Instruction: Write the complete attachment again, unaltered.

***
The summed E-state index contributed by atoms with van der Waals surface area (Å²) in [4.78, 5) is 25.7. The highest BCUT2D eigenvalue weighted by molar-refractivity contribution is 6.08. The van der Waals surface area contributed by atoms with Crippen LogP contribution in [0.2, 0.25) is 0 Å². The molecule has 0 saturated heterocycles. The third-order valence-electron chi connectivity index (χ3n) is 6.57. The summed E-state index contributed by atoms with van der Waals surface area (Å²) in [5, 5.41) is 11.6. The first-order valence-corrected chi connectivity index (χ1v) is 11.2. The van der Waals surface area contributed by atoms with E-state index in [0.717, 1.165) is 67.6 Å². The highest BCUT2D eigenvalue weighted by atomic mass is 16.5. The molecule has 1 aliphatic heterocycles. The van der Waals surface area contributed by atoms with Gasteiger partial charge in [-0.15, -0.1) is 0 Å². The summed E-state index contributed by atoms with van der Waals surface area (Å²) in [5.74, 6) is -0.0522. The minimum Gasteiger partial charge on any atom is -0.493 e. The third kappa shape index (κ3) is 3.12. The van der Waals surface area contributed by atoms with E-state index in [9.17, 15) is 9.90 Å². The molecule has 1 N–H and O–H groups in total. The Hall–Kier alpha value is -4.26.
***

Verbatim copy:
The summed E-state index contributed by atoms with van der Waals surface area (Å²) in [4.78, 5) is 25.7. The highest BCUT2D eigenvalue weighted by molar-refractivity contribution is 6.08. The van der Waals surface area contributed by atoms with Crippen LogP contribution in [0.2, 0.25) is 0 Å². The molecule has 0 saturated heterocycles. The third-order valence-electron chi connectivity index (χ3n) is 6.57. The summed E-state index contributed by atoms with van der Waals surface area (Å²) in [5, 5.41) is 11.6. The first-order valence-corrected chi connectivity index (χ1v) is 11.2. The van der Waals surface area contributed by atoms with E-state index in [0.717, 1.165) is 67.6 Å². The highest BCUT2D eigenvalue weighted by atomic mass is 16.5. The molecule has 1 aliphatic heterocycles. The van der Waals surface area contributed by atoms with Gasteiger partial charge in [-0.15, -0.1) is 0 Å². The summed E-state index contributed by atoms with van der Waals surface area (Å²) in [5.74, 6) is -0.0522. The minimum Gasteiger partial charge on any atom is -0.493 e. The third kappa shape index (κ3) is 3.12. The van der Waals surface area contributed by atoms with E-state index in [9.17, 15) is 9.90 Å². The molecule has 1 N–H and O–H groups in total. The Hall–Kier alpha value is -4.26.